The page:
On Joint Exploration in the West PH Sea
MANILA, Philippines – Bayan Muna Rep. Carlos Isagani Zarate on Thursday branded President Rodrigo Duterte’s “co-ownership” remark on China’s offer of a “joint exploration” in the West Philippine Sea as “sell-out,” and a “total surrender” of the country’s sovereignty.
During a speech before troops in Marawi City on Wednesday, February 28, Duterte likened to “co-ownership” the possible joint exploration of the Philippines and China in the disputed sea.
“Ngayon offer nila (China) joint exploration ‘di parang co-ownership. Parang dalawa tayong may-ari niyan. Eh ‘di mas maganda ‘yan kaysa away,” Duterte said. (Right now, they offer joint exploration which is like co-ownership. It’s like both of us owning it, which is better than having a dispute.)
Zarate said this statement sends a “dangerously wrong message” that the Duterte administration “disregards our hard won victory at the International Tribunal at the Law of the Sea (Itlos).”
The Tribunal ruling on the West Philippine Sea, issued on July 12, 2016, favored the Philippines, noting that China does not have historic rights to the disputed waters.
“It is as if the Duterte administration is reversing the said historic victory and is now giving the West Philippine Sea (WPS) to China on a silver platter,” Zarate said.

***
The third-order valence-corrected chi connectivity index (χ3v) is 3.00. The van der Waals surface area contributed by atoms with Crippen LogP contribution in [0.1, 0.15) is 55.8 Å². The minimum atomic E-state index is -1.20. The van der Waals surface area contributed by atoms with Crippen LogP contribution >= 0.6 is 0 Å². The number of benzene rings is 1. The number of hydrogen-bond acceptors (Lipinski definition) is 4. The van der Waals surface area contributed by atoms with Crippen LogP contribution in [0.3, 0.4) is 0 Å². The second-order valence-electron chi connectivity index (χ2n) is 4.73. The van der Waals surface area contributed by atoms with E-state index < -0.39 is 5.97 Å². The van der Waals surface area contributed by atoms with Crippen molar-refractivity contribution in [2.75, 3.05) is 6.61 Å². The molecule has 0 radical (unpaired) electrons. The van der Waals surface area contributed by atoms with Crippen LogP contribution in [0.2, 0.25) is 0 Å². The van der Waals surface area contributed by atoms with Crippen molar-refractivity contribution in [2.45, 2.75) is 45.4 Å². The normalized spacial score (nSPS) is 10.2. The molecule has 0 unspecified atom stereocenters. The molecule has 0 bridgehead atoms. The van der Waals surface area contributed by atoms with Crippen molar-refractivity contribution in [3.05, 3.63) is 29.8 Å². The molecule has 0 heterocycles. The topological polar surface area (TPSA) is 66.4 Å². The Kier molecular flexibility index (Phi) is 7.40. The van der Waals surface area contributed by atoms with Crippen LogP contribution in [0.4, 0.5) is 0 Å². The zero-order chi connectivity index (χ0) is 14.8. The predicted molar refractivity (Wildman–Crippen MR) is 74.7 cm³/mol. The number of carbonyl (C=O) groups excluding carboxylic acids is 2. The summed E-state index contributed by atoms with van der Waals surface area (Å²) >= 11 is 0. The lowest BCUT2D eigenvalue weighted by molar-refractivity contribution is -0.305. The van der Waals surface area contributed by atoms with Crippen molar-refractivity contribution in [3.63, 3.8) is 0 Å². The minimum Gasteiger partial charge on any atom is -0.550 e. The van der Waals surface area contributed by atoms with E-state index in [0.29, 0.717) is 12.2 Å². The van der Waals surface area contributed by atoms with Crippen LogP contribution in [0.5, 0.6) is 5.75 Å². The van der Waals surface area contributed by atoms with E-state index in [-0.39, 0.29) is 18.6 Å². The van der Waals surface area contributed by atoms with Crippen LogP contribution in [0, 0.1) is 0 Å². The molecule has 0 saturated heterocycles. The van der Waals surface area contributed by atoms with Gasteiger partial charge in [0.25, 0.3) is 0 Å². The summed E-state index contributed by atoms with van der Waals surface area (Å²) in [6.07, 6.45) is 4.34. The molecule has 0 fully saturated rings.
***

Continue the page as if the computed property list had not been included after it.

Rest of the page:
Worse, justifying the arrangement with China as co-ownership “can even be construed as a capitulation to China’s militarization program in the area,” Zarate added.
“Again, we are calling on the Supreme Court to finally issue a decision on our 10-year-old case to declare the Joint Marine Seismic Undertaking (JMSU) as unconstitutional. China used it then to get data and map our resources in the WPS so now we must not allow them to use the same modus operandi against us,” Zarate said.
The Director of the University of the Philippines Institute for Maritime Affairs and Law of the Sea and maritime expert Jay Batongbacal has also echoed Zarate’s concerns.
Batongbacal likened the President’s remarks as “close to conceding Ph exclusive rights and resources to a foreign power in violation of the Constitution.”
But Presidential Spokesperson Harry Roque defended Duterte’s remark, claiming that a joint exploration is constitutional.
“The existing jurisprudence is, yes we can enter into joint exploration and joint exploitation with foreign entities provided that it complies with the Constitution among others, it be pursuant to a written agreement signed by the President and submitted to Congress,” he said in a Palace briefing.
Roque also sees this move as a “practical solution for the Filipinos to utilize natural resources without dealing with the contentious conflicting claims to territories.” (davaotoday.com)